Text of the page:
Necessity

Necessity, as a defence, is very similar to that of coercion. In both cases, the accused is said to have had no alternative but to act in a way that would otherwise be regarded as criminal.

The main difference between the two is that, while coercion relates to the accused being forced to commit a crime by someone else, the defence of necessity relies on the surrounding circumstances to provide the immediate danger.

Moss v Howdle [1997 J.C. 123]

  • A driver was driving on a motorway with his passenger when suddenly and without warning the passenger shouted out in pain.
  • The driver, believing that his passenger had taken seriously ill, drove to the nearest service station approximately three quarters of a mile away at speeds averaging 101.7 miles per hour.
  • When they reached the service area the passenger told the driver that he had suffered an attack of cramp.
  • The driver was charged with speeding. He argued that the defence of necessity should exculpate him as he reasonably believed that his passenger was in immediate danger of death or great bodily harm. On being convicted the driver appealed to the High Court of Justiciary.
  • The appeal was refused. While the Appeal Court confirmed that necessity was a valid defence available when an accused fears that they (or their companion) will suffer “great bodily harm” if they do not immediately act in an otherwise illegal manner, in this case the accused could have stopped his car to investigate the cause of his passenger’s distress, and therefore the circumstances did not require him to speed.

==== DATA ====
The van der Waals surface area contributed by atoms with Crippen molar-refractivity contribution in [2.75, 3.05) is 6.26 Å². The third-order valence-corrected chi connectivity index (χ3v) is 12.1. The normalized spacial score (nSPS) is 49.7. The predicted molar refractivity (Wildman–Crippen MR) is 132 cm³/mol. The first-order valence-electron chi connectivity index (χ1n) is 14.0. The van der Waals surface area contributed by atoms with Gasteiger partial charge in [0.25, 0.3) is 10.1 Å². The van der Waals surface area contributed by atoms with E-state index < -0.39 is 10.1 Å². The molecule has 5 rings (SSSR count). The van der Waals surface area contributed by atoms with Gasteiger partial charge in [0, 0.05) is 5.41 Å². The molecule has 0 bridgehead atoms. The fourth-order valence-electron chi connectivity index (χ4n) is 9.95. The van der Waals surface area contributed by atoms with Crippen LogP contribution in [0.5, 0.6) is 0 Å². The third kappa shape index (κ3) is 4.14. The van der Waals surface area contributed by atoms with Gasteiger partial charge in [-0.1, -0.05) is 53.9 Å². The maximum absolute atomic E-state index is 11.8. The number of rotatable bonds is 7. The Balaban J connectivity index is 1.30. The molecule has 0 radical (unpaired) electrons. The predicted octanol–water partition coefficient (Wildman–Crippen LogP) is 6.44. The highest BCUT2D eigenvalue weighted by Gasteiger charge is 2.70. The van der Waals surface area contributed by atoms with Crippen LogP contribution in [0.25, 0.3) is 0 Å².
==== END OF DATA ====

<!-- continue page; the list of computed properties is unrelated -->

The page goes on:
Had Mr Moss been speeding because he was escaping (e.g.) a fast-flowing river of lava from a recent volcanic eruption, he may have had more success in court.

So, necessity requires that the accused found themselves in circumstances which forced them to choose between them or a third party suffering serious bodily harm on one hand, and breaking the law in order to prevent it on the other.

If there is a legal, alternative course of action that could have been taken to prevent the danger, then the defence of necessity will fail.

Just as with coercion, the accused’s actions are to be judged by the standards of an ordinary, sober person “of reasonable firmness”. Just as with coercion, the bar is set deliberately high.